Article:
By day my daughters are college students who wear blue jeans and comfortable shoes as they tromp across their college campus. They watch an astounding amount of Netflix and can damn near quote the entire series of Boy Meets World. They are good and smart and shockingly wholesome considering I am their mother. However, by night my mild mannered children change their names, put on tights, and strap skates to their feet. My daughters are roller derby girls.
If I am being totally honest, I will admit that I wasn’t overly excited when they announced they wanted to visit a beginner’s camp that was being hosted by the West Kentucky Rockin’ Rollers, a new local derby team. My first thought was that Kiaya has very expensive teeth and had what felt like 5 years of braces and Selena is not the most graceful of children. My second thought was that I didn’t want my daughters to be part of a “scene.” I knew very little about roller derby besides what I had seen on television and checking out another derby team. From what I could tell there appeared to be a great deal of drama, drinking, and women dressed in tiny clothes to make them appear as sexual as possible. I was wrong.
Kiaya and Selena were in love with derby the moment they entered the skating rink. Selena, due to her age, was unable to practice with the team, so she became a NSO or non skating official. She went through the rule book and became familiar with the way the game was played and the rules. Kiaya was able to practice with the team and quickly decided that this was the sport for her. Growing up she had played T-ball, soccer, volleyball, tennis, and rowed for a season in college. She never truly felt comfortable in any of these sports and always felt like a bit of an outsider amongst the teams. With roller derby she felt none of this. Immediately, she felt embraced by the derby team. All walks of life were there: married women, single moms, students, tattooed and non-tattooed, young, old, fat, and skinny all skated.
The stereotypes associated with derby left out a crucial aspect and that is that this is a sport. These women play and train hard. The team works hard to make sure that they aren’t just good skaters. The big hits and story lines of the 70s and 80s no longer exist. Now derby teams concentrate on tactics. They practice endurance and strength training. Strong legs and solid cores are beyond important in the derby world. These women drill and scrimmage just like any other sport. The difference is that when you drill for football, you haven’t strapped eight wheels to your feet. Injuries do happen, and sometimes bones are broken and eyes are blacked, but this growing sport has no more injuries than your average basketball game during March Madness.
My original concern concentrated on this being a “scene.” I don’t want my children to be a part of something that has a negative connotation. As a parent I want my children to be above pettiness and sexualizing themselves for attention. With the group that Kiaya and Selena became involved in, this hasn’t been a problem. The team wears a uniform that is probably considered a burka by former derby standards. These uniforms allow the girls to concentrate on the bouts and not whether a breast or ass cheek is making an appearance. This is not to say that these women are not sexy in their derby gear, because they are deeply sexy, but not in the way that society may normally think. These ladies come in all shapes and sizes, and skate with a confidence and joy that you can’t help but to find sexy. A size two and a size 14 are skating together with a common goal, winning. Of course, when you get any group of people together there will be personality clashes, but so far these women have attempted to transcend the common female stereotypes and concentrate on promoting derby for what it is, a female-dominated sport.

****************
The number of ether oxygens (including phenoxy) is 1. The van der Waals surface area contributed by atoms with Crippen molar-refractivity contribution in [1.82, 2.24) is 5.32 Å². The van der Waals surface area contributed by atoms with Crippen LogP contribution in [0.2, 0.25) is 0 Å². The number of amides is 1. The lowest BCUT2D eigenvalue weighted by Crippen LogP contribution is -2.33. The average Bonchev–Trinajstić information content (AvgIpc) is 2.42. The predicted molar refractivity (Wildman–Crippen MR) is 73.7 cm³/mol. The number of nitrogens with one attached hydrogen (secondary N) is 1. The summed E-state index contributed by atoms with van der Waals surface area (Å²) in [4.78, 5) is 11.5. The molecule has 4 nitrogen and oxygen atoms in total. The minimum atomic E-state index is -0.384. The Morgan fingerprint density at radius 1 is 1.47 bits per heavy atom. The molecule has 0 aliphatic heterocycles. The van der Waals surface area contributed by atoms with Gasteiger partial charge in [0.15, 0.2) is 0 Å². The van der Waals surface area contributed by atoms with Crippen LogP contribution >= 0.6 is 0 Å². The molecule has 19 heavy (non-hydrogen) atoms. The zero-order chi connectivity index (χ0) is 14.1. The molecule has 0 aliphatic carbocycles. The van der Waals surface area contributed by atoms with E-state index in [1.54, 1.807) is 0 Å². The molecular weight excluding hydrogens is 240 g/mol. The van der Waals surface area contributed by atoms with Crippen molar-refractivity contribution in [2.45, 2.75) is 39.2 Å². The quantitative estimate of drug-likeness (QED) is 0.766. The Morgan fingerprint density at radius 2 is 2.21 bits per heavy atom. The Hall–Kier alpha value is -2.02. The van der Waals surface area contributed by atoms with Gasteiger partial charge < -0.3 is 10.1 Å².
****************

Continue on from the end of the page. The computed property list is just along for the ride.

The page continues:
Since becoming a mother of derby girls I have learned the lingo that gets tossed around at the house. I know that when Kiaya has a “panty” on her helmet that has a star it means that she is a “jammer” and responsible for getting through the “pack” of girls. If Selena comes home and is walking funny I can now safely assume that she has “skate raped” herself. Let me make you a promise that “skate rape” is exactly what it sounds like and is very uncomfortable. I know what “calling off a jam” is and recognize the motion associated with. Just like football, baseball, and hockey there is a language that those on the outside can’t always understand. Every time I go to see the girls’ bout I feel like I am in a foreign land and Kiaya-kaze and Lena-smack are my personal Rosetta Stone.
I will forever be grateful to flat track derby for giving my kids a sport that has bonded them to a group of women. When they skate I am awarded a chance to watch their confidence grow. When they fall I swallow my fear and wait for them to stand back up. If they do something wrong I watch as the coach yells at them from the bench. I no longer worry about the kids being part of scene, because I have never seen them as confident as they are when they are skating on that track. My daughters are Kiaya-kaze and Lena-Smack and I am proud to be their mother. I am a derby mom and would like to be called Pelvis Costello from this day forward.